Jennifer Niesslein is the editor of Full Grown People and the author of Practically Perfect in Every Way. You can read more about her Gram, a bootlegger’s granddaughter, in Jennifer’s essay “Before We Were Good White.”

 

How to Grow Onions

Wear navy blue coveralls when you plant onions. They will have the earthy, oaky smell of the distillery where you are a cooper. For your granddaughter that will become the smell of her childhood. In fact you will wear these for all manual activities. Most other times you will wear a shirt and tie. And my, you will be handsome.

Smile with your fuzzy, black curls billowing in the wind as you explain the process to your four-year-old apprentice. She will look up at you with wide eyes and marvel at your endless knowledge.

Make the holes for the onions by pressing into the fertile earth with your strong, hard-working fingers and instruct your eager assistant to drop a single bulb upright into each nest.

The Scottish rain will help them on their way. Spend as much time in the garden as you do in the house, tending to everything outdoors with equal care. Your garden will be perfect.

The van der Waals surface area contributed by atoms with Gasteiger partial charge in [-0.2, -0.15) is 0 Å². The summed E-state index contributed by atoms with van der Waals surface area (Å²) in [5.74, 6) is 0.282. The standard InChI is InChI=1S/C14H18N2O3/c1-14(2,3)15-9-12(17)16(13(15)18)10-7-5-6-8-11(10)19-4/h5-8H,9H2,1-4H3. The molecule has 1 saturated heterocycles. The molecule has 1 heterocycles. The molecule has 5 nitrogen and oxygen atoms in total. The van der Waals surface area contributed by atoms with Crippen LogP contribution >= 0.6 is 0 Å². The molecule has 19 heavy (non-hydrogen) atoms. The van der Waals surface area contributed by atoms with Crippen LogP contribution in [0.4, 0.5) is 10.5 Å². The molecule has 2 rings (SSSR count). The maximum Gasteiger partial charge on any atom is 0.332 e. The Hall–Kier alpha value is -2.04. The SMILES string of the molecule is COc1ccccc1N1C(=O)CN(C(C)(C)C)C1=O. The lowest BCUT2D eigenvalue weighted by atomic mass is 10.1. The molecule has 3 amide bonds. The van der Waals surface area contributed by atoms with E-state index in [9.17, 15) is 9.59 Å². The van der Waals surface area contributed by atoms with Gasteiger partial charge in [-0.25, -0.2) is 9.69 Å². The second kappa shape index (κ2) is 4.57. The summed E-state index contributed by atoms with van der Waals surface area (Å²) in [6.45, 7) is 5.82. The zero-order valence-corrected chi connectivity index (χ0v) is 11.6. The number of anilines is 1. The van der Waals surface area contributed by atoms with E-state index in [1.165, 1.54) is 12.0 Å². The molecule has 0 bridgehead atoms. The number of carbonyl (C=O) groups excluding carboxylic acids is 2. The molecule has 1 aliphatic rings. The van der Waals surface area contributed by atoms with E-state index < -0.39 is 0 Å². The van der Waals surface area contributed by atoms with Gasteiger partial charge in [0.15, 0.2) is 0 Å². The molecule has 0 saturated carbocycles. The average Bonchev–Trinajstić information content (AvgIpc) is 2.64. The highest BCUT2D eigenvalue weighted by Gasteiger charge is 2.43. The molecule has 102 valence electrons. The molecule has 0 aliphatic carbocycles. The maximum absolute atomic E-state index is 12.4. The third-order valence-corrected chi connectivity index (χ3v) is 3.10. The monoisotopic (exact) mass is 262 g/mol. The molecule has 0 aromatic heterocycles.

When the onions are ready share them with family and neighbours. In fact you will give and share for many years in many ways.

In the days before your passing be sure to take your now-grown granddaughter’s hand in yours and remind her of these rules. Tell her how her company pleased you as you planted those vegetables and remind her how well she listened. Tell her how perfectly she positioned each bulb. And tell her how much you love her. Because you didn’t just teach her how to grow onions. You also taught her to love.


In the last five years Donna Richardson has lived in seven homes in five countries with her two children and one husband - most recently in Dubai. She spends much of her time lost in the desert and drinking tea. 

Christmas Day

Wake up early, but don't get up until your children do.  Your father-in-law would have woken everyone, but you'll wait. They will be up soon.

When you hear them, turn on the Christmas lights and the music; Christmas morning is incomplete without Donny Hathaway. Go to the kitchen to get some coffee. If your grown daughter has already made it, thank her. She doesn't drink coffee, and this looks like tar, but try to drink it anyway. Don't let your elderly father near this stuff. Make him a fresh pot.

image by Ulysses Campbell

image by Ulysses Campbell